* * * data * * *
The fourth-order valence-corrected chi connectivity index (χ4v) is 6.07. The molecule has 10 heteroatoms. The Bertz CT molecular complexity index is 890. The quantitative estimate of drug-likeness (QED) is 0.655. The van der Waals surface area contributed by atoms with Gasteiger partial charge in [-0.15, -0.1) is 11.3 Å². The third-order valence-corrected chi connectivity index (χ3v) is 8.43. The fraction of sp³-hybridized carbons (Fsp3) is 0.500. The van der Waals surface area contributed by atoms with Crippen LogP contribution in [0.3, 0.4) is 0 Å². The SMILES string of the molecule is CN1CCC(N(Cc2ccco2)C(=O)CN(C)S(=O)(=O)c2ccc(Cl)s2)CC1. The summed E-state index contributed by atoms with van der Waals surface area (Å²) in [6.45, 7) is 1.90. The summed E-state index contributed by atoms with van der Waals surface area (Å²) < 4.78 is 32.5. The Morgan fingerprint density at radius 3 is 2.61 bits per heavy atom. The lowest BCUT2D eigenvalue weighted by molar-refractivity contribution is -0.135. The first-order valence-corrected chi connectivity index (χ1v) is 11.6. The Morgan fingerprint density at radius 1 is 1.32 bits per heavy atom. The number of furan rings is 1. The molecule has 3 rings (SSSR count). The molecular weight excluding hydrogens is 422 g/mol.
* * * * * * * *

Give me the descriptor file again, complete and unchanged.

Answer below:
The fourth-order valence-corrected chi connectivity index (χ4v) is 6.07. The molecule has 10 heteroatoms. The Bertz CT molecular complexity index is 890. The quantitative estimate of drug-likeness (QED) is 0.655. The van der Waals surface area contributed by atoms with Gasteiger partial charge in [-0.15, -0.1) is 11.3 Å². The third-order valence-corrected chi connectivity index (χ3v) is 8.43. The fraction of sp³-hybridized carbons (Fsp3) is 0.500. The van der Waals surface area contributed by atoms with Crippen LogP contribution in [0.3, 0.4) is 0 Å². The SMILES string of the molecule is CN1CCC(N(Cc2ccco2)C(=O)CN(C)S(=O)(=O)c2ccc(Cl)s2)CC1. The summed E-state index contributed by atoms with van der Waals surface area (Å²) in [6.45, 7) is 1.90. The summed E-state index contributed by atoms with van der Waals surface area (Å²) < 4.78 is 32.5. The Morgan fingerprint density at radius 3 is 2.61 bits per heavy atom. The lowest BCUT2D eigenvalue weighted by molar-refractivity contribution is -0.135. The first-order valence-corrected chi connectivity index (χ1v) is 11.6. The Morgan fingerprint density at radius 1 is 1.32 bits per heavy atom. The number of furan rings is 1. The molecule has 3 rings (SSSR count). The molecular weight excluding hydrogens is 422 g/mol.